The increased indebtedness is unevenly distributed. Black, Latinx, Asian and Latinx families and those of multiple and other races and ethnicities with incomes from $35,000 to $100,000 borrowed more to pay for their expenses than White families from August to November 2020. For example, 42.1% of Latinx families in this income group used debt from credit cards, loans, family and friends to pay for expenses. In comparison, only 30.8% of White families did during that time. Moreover, single women, those with less than a college degree and younger families went deeper into debt than single men, those with college degree and older families. For example, 44.5% of families between the ages of 25 and 34 years with incomes from $35,000 to $100,000 borrowed more to pay for their regular expenses. This was the highest share of any group of families that used debt to pay for ongoing expenses.

Importantly, these were likely not families that had save past stimulus payments for the continued rainy days of the pandemic. Single women, people of color and those without a college degree in families with incomes from $35,000 to $100,000 were less likely to use the initial stimulus payments to pay down debt or to save and invest that money in the spring and summer of 2020. Debt then increased mainly among families that already were financially strapped.

For decades, more debt has been a critical lifeline for a fraying middle-class. It has allowed many families to cover the high and rising costs of education, health care, housing and childcare, to name some of the most important ones, even as their incomes did not rise and employers cut benefits. The recession continued this trend. But that also means that many middle-class families are saddled with new and often costly debt long after the recession ends. This indebtedness will make it harder for families to get ahead, start families, buy a house, start or expand their businesses and help their children with their education. Debt will put the brakes on people’s recovery and opportunities.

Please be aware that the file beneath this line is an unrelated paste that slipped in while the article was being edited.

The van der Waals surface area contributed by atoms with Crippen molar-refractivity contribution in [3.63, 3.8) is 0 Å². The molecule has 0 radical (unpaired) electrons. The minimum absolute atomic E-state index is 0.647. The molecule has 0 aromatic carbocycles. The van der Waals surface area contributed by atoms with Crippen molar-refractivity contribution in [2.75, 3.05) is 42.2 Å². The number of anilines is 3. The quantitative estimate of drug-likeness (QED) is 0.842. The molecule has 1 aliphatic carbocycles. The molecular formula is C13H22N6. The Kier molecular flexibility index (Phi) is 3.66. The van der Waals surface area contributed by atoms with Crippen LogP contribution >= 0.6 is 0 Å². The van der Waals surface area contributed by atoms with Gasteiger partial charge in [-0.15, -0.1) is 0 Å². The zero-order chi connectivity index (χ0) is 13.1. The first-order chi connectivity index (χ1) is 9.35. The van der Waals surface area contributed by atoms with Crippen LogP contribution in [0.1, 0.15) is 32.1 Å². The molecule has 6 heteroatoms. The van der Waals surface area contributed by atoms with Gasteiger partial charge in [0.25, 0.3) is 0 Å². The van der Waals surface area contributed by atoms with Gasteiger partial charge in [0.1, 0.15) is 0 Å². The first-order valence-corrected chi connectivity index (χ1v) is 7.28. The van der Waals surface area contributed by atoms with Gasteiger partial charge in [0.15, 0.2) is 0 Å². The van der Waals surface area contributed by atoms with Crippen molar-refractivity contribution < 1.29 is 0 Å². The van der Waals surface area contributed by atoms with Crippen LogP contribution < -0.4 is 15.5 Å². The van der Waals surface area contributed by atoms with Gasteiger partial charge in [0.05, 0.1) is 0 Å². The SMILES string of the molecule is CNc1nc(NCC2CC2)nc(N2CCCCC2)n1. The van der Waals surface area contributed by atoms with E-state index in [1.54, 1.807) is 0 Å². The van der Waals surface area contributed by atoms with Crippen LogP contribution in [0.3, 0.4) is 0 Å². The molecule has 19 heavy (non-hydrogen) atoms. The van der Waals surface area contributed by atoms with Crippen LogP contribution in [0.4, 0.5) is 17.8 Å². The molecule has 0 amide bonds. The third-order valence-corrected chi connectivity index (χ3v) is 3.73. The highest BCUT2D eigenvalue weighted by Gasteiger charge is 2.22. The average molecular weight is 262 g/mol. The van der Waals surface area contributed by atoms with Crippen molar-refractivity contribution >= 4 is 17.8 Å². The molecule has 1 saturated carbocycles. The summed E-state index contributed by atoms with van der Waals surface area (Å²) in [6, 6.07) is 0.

A slow recovery, though, will make it especially hard for those, who left jobs to care for others or out of worries over their own health, to get a new one. In November 2020, for instance, 14.2% of non-retired people living in families with incomes between $35,000 and $100,000 did not work because they took care of children or other family members and another 13.7% stayed away from work because of health worries then. Long-term unemployment is becoming more widespread and the labor market recovery has slowed amid resurgent virus cases. Many of those who left the labor force because they worried about their health and that of others will find it more and more difficult to find new jobs.

Families struggle with the many risks of the pandemic because they often had little wealth to cover emergencies even before the recession. Two decades of slow job and income growth amid rising costs and risks left middle-class families financially insecure before the recession hit. The recession exacerbated that insecurity. Families will need more help than a one-time relief bill with limited financial assistance to get back on their feet. Congress failed to provide the necessary relief for a strong middle-class recovery after the Great Recession. American families cannot afford another ill-advised return to debt hysteria and austerity. The work for Congress and the next administration has only begun.